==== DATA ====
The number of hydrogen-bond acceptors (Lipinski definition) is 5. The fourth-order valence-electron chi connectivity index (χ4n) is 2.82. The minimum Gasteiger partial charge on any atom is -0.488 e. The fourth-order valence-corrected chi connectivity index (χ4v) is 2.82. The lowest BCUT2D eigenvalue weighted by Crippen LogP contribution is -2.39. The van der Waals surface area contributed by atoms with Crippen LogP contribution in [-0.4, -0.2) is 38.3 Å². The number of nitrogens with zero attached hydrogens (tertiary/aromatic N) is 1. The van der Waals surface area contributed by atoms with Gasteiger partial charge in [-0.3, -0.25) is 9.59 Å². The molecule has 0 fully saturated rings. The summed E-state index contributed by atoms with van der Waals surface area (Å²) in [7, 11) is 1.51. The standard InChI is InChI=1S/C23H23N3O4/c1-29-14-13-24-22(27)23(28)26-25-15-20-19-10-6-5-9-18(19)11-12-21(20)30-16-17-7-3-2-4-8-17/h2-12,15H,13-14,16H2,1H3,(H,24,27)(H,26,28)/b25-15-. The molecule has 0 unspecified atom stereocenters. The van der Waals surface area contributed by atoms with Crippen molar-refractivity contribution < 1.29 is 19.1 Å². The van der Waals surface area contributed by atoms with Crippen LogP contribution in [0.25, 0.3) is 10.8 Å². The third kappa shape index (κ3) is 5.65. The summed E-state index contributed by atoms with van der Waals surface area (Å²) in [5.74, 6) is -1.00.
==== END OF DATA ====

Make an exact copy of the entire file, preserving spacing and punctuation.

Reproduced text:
The number of hydrogen-bond acceptors (Lipinski definition) is 5. The fourth-order valence-electron chi connectivity index (χ4n) is 2.82. The minimum Gasteiger partial charge on any atom is -0.488 e. The fourth-order valence-corrected chi connectivity index (χ4v) is 2.82. The lowest BCUT2D eigenvalue weighted by Crippen LogP contribution is -2.39. The van der Waals surface area contributed by atoms with Crippen LogP contribution in [-0.4, -0.2) is 38.3 Å². The number of nitrogens with zero attached hydrogens (tertiary/aromatic N) is 1. The van der Waals surface area contributed by atoms with Gasteiger partial charge in [-0.3, -0.25) is 9.59 Å². The molecule has 0 fully saturated rings. The summed E-state index contributed by atoms with van der Waals surface area (Å²) in [7, 11) is 1.51. The standard InChI is InChI=1S/C23H23N3O4/c1-29-14-13-24-22(27)23(28)26-25-15-20-19-10-6-5-9-18(19)11-12-21(20)30-16-17-7-3-2-4-8-17/h2-12,15H,13-14,16H2,1H3,(H,24,27)(H,26,28)/b25-15-. The molecule has 0 unspecified atom stereocenters. The van der Waals surface area contributed by atoms with Crippen molar-refractivity contribution < 1.29 is 19.1 Å². The van der Waals surface area contributed by atoms with Crippen LogP contribution in [0.25, 0.3) is 10.8 Å². The third kappa shape index (κ3) is 5.65. The summed E-state index contributed by atoms with van der Waals surface area (Å²) in [5.74, 6) is -1.00.